• [2] T. Kinnunen and H. Li, “An overview of text-independent speaker recognition: From features to supervectors,” Speech communication, vol. 52, no. 1, pp. 12–40, 2010.
  • [3] C. S. Greenberg, V. M. Stanford, A. F. Martin, M. Yadagiri, G. R. Doddington, J. J. Godfrey, and J. Hernandez-Cordero, “The 2012 nist speaker recognition evaluation,” in Proc. INTERSPEECH’13, 2013, pp. 1971–1975.
  • [4] R. Vogt, S. Sridharan, and M. Mason, “Making confident speaker verification decisions with minimal speech,” IEEE Transactions on Audio, Speech, and Language Processing, vol. 18, no. 6, pp. 1182–1192, 2010.
  • [5] R. J. Vogt, C. J. Lustri, and S. Sridharan, “Factor analysis modelling for speaker verification with short utterances,” in The Speaker and Language Recognition Workshop.   IEEE, 2008.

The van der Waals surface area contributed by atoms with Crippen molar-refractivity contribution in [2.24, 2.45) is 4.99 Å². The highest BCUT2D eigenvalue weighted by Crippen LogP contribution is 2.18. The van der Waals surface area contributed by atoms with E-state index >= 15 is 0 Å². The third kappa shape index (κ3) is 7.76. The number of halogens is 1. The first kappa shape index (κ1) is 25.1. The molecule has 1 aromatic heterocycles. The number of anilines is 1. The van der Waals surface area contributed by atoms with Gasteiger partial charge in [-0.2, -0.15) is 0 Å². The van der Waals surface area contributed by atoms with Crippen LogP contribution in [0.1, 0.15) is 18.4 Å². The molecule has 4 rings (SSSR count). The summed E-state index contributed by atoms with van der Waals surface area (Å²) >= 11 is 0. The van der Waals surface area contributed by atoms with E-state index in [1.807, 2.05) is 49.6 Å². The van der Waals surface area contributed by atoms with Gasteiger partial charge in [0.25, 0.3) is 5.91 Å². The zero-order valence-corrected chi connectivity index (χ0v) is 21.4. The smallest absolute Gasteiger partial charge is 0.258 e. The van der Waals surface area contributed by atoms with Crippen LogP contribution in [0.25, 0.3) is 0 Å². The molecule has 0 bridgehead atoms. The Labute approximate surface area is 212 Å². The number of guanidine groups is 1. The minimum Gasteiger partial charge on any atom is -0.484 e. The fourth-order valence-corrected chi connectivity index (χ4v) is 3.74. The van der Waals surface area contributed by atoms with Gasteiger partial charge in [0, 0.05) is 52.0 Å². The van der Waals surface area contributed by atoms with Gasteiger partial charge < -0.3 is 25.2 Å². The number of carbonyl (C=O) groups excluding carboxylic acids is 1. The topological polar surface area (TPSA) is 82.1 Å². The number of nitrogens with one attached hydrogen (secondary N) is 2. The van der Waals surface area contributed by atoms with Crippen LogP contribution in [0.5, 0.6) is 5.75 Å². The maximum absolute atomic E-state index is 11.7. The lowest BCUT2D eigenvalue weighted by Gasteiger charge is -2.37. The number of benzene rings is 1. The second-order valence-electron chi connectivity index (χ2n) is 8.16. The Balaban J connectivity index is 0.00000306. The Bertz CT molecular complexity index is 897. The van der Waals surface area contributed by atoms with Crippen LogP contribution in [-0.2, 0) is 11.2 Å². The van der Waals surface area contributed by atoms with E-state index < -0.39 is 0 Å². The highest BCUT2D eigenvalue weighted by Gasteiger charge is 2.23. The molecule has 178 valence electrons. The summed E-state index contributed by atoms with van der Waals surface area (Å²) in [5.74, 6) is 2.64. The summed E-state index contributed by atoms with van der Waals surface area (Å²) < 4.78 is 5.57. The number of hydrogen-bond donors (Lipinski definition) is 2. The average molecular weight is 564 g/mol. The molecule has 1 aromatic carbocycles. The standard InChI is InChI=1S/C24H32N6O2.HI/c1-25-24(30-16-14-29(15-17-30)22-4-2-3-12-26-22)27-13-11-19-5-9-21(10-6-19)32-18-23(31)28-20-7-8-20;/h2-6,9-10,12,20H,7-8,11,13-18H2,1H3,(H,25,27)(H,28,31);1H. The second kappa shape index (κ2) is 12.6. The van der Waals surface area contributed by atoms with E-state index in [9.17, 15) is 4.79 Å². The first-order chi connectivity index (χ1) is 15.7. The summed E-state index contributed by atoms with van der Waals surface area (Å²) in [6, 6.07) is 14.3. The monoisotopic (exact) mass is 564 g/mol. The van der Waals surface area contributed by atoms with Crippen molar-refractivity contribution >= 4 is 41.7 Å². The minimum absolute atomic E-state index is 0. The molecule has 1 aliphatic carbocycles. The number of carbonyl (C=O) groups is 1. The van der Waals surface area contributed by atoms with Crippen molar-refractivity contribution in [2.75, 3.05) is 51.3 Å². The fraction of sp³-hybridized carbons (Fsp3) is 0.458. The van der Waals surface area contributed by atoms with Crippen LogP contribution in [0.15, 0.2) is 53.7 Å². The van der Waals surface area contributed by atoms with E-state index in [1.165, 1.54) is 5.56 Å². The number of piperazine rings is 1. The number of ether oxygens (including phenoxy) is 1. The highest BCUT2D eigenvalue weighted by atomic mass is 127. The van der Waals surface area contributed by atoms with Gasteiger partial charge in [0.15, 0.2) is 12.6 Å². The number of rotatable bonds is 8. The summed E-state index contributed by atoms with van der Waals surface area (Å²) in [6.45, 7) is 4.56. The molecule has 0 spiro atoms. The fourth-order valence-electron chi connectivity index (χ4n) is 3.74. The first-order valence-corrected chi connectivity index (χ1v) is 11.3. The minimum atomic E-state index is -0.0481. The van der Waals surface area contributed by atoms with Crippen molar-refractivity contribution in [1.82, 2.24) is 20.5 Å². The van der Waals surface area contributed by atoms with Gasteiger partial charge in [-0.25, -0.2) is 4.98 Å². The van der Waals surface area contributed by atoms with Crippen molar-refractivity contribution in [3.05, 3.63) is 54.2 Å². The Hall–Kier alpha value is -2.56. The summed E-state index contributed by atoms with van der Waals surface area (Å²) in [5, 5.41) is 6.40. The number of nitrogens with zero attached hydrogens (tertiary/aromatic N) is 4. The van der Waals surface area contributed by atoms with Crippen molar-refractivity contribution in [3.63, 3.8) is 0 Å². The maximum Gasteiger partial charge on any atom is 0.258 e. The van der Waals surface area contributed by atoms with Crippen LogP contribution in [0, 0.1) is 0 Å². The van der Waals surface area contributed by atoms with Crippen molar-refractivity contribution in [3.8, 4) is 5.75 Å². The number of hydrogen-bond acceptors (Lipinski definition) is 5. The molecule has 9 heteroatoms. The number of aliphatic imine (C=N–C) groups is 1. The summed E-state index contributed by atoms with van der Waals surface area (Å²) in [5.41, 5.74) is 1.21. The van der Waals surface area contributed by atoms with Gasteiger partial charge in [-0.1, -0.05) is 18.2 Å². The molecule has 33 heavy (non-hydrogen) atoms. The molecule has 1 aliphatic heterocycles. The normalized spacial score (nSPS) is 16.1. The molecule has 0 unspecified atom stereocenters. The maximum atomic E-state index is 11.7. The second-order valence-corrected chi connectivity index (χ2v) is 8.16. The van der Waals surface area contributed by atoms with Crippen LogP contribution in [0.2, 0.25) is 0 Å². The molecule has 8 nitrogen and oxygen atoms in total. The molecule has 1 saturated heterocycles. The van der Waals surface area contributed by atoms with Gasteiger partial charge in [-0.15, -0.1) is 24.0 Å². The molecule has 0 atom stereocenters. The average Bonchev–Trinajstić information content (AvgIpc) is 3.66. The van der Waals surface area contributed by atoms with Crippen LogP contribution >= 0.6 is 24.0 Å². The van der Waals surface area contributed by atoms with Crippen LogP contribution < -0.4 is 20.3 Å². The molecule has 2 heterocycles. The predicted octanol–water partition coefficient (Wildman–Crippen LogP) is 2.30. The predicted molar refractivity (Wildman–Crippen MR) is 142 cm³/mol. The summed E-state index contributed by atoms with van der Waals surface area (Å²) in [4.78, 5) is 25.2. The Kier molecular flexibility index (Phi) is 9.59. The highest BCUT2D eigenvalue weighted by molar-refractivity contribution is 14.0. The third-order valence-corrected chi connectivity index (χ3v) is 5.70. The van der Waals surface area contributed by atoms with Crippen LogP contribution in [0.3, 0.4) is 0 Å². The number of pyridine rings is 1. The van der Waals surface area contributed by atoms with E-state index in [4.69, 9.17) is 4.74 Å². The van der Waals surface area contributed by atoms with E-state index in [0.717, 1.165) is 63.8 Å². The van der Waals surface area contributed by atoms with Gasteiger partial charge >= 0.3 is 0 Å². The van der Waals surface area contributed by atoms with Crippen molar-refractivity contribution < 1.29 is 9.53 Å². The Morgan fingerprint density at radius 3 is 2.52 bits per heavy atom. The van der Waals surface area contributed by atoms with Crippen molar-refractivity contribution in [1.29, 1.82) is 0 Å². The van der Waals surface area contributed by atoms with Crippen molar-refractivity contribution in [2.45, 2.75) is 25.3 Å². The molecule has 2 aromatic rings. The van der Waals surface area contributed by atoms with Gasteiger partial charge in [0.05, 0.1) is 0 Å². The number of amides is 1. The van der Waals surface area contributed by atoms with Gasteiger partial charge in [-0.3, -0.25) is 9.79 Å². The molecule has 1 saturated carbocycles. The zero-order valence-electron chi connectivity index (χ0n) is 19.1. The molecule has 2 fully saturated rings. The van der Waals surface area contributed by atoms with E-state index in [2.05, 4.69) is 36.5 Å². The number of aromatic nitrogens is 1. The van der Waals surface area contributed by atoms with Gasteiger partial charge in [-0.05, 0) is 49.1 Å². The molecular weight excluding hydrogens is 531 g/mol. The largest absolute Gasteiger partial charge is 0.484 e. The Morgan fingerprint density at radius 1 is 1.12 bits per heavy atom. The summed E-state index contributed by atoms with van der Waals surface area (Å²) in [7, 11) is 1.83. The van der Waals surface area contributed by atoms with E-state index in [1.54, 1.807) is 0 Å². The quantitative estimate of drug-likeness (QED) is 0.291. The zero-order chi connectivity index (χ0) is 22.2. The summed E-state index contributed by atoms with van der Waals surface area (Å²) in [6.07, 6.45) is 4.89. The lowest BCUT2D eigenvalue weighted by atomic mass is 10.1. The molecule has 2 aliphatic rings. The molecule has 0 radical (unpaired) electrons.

• [6] A. Kanagasundaram, R. Vogt, D. B. Dean, S. Sridharan, and M. W. Mason, “i-vector based speaker recognition on short utterances,” in Proceedings of the 12th Annual Conference of the International Speech Communication Association.   International Speech Communication Association (ISCA), 2011, pp. 2341–2344.
  • [7] M. Nosratighods, E. Ambikairajah, J. Epps, and M. J. Carey, “A segment selection technique for speaker verification,” Speech Communication, vol. 52, no. 9, pp. 753–761, 2010.
  • [8] A. Larcher, K.-A. Lee, B. Ma, and H. Li, “Rsr2015: Database for text-dependent speaker verification using multiple pass-phrases,” in Proc. INTERSPEECH’12, 2012.